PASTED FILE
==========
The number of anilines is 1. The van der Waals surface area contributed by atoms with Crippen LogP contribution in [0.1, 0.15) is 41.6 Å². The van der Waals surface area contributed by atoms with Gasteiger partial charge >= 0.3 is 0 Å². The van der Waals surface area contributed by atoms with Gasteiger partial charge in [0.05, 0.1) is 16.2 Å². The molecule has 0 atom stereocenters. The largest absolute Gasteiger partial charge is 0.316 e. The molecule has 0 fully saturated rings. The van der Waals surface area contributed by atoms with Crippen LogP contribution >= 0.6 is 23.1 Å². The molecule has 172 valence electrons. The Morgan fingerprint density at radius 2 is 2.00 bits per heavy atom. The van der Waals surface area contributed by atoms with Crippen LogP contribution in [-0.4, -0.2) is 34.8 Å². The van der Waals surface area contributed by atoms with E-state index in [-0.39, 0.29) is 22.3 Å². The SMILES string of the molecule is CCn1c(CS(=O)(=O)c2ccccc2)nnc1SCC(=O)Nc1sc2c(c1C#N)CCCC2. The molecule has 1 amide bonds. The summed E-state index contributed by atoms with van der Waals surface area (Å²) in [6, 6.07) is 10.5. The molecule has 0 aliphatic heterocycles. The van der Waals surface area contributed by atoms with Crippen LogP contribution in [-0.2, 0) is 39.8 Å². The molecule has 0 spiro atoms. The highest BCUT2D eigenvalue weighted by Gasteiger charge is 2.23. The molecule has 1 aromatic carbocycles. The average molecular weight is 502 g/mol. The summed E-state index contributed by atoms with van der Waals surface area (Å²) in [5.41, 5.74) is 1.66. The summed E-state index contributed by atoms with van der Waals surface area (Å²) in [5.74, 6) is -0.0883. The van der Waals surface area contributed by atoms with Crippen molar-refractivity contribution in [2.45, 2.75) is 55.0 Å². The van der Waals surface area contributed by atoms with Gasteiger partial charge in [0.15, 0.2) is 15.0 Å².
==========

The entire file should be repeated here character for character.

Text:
The number of anilines is 1. The van der Waals surface area contributed by atoms with Crippen LogP contribution in [0.1, 0.15) is 41.6 Å². The van der Waals surface area contributed by atoms with Gasteiger partial charge >= 0.3 is 0 Å². The van der Waals surface area contributed by atoms with Gasteiger partial charge in [0.05, 0.1) is 16.2 Å². The molecule has 0 atom stereocenters. The largest absolute Gasteiger partial charge is 0.316 e. The molecule has 0 fully saturated rings. The van der Waals surface area contributed by atoms with Crippen LogP contribution >= 0.6 is 23.1 Å². The molecule has 172 valence electrons. The Morgan fingerprint density at radius 2 is 2.00 bits per heavy atom. The van der Waals surface area contributed by atoms with Crippen LogP contribution in [-0.4, -0.2) is 34.8 Å². The van der Waals surface area contributed by atoms with E-state index in [-0.39, 0.29) is 22.3 Å². The SMILES string of the molecule is CCn1c(CS(=O)(=O)c2ccccc2)nnc1SCC(=O)Nc1sc2c(c1C#N)CCCC2. The molecule has 1 amide bonds. The summed E-state index contributed by atoms with van der Waals surface area (Å²) in [6, 6.07) is 10.5. The molecule has 0 aliphatic heterocycles. The van der Waals surface area contributed by atoms with Crippen LogP contribution in [-0.2, 0) is 39.8 Å². The molecule has 0 spiro atoms. The highest BCUT2D eigenvalue weighted by Gasteiger charge is 2.23. The molecule has 1 aromatic carbocycles. The average molecular weight is 502 g/mol. The summed E-state index contributed by atoms with van der Waals surface area (Å²) in [5.41, 5.74) is 1.66. The summed E-state index contributed by atoms with van der Waals surface area (Å²) in [5.74, 6) is -0.0883. The van der Waals surface area contributed by atoms with Crippen molar-refractivity contribution in [2.45, 2.75) is 55.0 Å². The van der Waals surface area contributed by atoms with Gasteiger partial charge in [0.15, 0.2) is 15.0 Å².